Ph.D. , Columbia University
M.A. , Columbia University
A.B. , University of Witwatersrand, Johannesburg
Lynn Freed was born and grew up in Durban, South Africa. She came to New York as a graduate student in English Literature, and has taught Literature and Creative Writing at Bennington College in Vermont, St. Mary's College in Moraga, California, the University of California in Berkeley, the University of Oregon in Eugene, the University of Montana in Missoula and the University of Texas in Austin.
Professor Freed is the author of six novels, including The Servants' Quarters, House of Women, The Mirror, The Bungalow, Home Ground and Friends of the Family. She also has a collection of short fiction, The Curse of the Appropriate Man, and a collection of essays, Reading, Writing, & Leaving Home: Life on the Page. Her short fiction and essays have appeared in The New Yorker, Harper's, The Atlantic Monthly, Southwest Review, The Georgia Review, The New York Times, The Washington Post and Newsday, among others, and have been broadly anthologized. Her work is also widely translated.
In 2002, Professor Freed was awarded the inaugural Katherine Anne Porter Award for Fiction by The American Academy of Arts and Letters. She has won the Bay Area Book Reviewers' Award for Fiction, and her short fiction has been recommended in Best American Short Stories and has won two PEN/O. Henry Awards for short fiction. Four of her novels and her collection of stories have appeared on The New York Times "Notable Books of the Year" list. In 2011 she won a PEN/O. Henry Prize for her short story, "Sunshine".
Professor Freed has been the recipient of fellowships, grants and support from the National Endowment for the Arts, The Guggenheim Foundation, The Camargo Foundation, The Rockefeller Foundation, The Lannan Foundation, and The Bogliasco Foundation, among others.
THE SERVANTS’ QUARTERS, a complex and sophisticated love story, evokes a vanishing world of privilege with a Pygmalion twist.
Haunted by phantoms of the Second World War and the Holocaust, young Cressida lives in terror of George Harding, who, severely disfigured, has returned from the front to recover in his family’s stately African home. When he plucks young Cressida’s beautiful mother and her family from financial ruin, establishing them in the old servants’ quarter of his estate, Cressida is swept into a future inexorably bound to his.
In the new setting, she finds that she is, after all, indentured. She is conscripted to enliven George Harding’s nephew, the hopelessly timid Edgar, to make him "wild and daring." And she takes on this task with resentful fury, leading the boy astray, and, in the process, learning to manipulate differences in power, class, background and ambition.
Only slowly does she come to understand that George Harding himself is watching her. And waiting.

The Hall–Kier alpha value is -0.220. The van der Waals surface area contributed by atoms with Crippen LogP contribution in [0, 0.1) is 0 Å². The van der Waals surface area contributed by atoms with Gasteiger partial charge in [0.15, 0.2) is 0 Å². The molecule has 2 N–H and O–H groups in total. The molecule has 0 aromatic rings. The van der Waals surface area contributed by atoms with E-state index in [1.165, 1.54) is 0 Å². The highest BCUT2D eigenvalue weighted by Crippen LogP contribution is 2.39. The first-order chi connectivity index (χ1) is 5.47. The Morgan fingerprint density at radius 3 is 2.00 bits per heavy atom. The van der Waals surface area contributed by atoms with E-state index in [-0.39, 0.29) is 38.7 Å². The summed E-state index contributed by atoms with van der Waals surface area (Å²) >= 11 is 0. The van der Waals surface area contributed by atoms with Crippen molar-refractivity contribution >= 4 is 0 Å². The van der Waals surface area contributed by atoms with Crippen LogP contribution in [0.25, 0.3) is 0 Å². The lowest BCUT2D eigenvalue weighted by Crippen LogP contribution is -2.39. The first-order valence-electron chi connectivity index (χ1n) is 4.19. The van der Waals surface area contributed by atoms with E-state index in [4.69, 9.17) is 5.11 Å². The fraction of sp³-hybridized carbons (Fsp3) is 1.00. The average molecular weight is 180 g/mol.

READING, WRITING, AND LEAVING HOME: LIFE ON THE PAGE
by Lynn Freed
In these eleven essays, Freed has produced a melange of memoir, meditation, revelation and instruction. Reflecting always on the complex relationship between fiction and life, she considers the writer's struggle to find the right voice, the right territory for her fiction; the role of the audience in creativity, the trials and rigors of earning a living as a writer, the differences between the story told and the story written, the relationship between reading and writing, the process of transmuting a troublesome mother from life onto the page, and the shock of a publication scandal at home. "Leaving home," she says, "is perhaps the central experience of the writer's life. The restless pursuit of a way back while remaining steadfastly at a distance-this is the enigma that informs the writer's perspective." Deeply learned, highly opinionated and always wickedly funny, Freed tears off all fictional disguises and exposes the human being behind the artist.
- The Servants' Quarters (2009, Houghton Mifflin Harcourt)
- Reading, Writing & Leaving Home: Life on the Page (2005, Harcourt; 2006, Harvest paperback)
- The Curse of the Appropriate Man, (2004) Harcourt, Inc.
- House of Women (2002: Little, Brown & Co.; Back Bay Books, 2003; Flamingo, HarperCollins UK, 2002, 2003)
- The Mirror (1997: Crown Publishers; 1999: Ballantine Books; 1999 Flamingo, HarperCollins UK)
- The Bungalow (1993: Poseidon/Simon & Schuster; Fall, 1999: Story Line Press)
- Home Ground (William Heinemann Ltd., London; Summit Books/Simon & Schuster, 1986; Penguin, 1987; Penguin Books UK, 1988; Spring, 1999: Story Line Press)
- Heart Change (New American Library, 1982; republished as Friends of the Family, Spring 2000 by Story Line Press)
Education & Interests:
- Ph.D. (Columbia); Creative Writing, early 20th-century Fiction, South African Fiction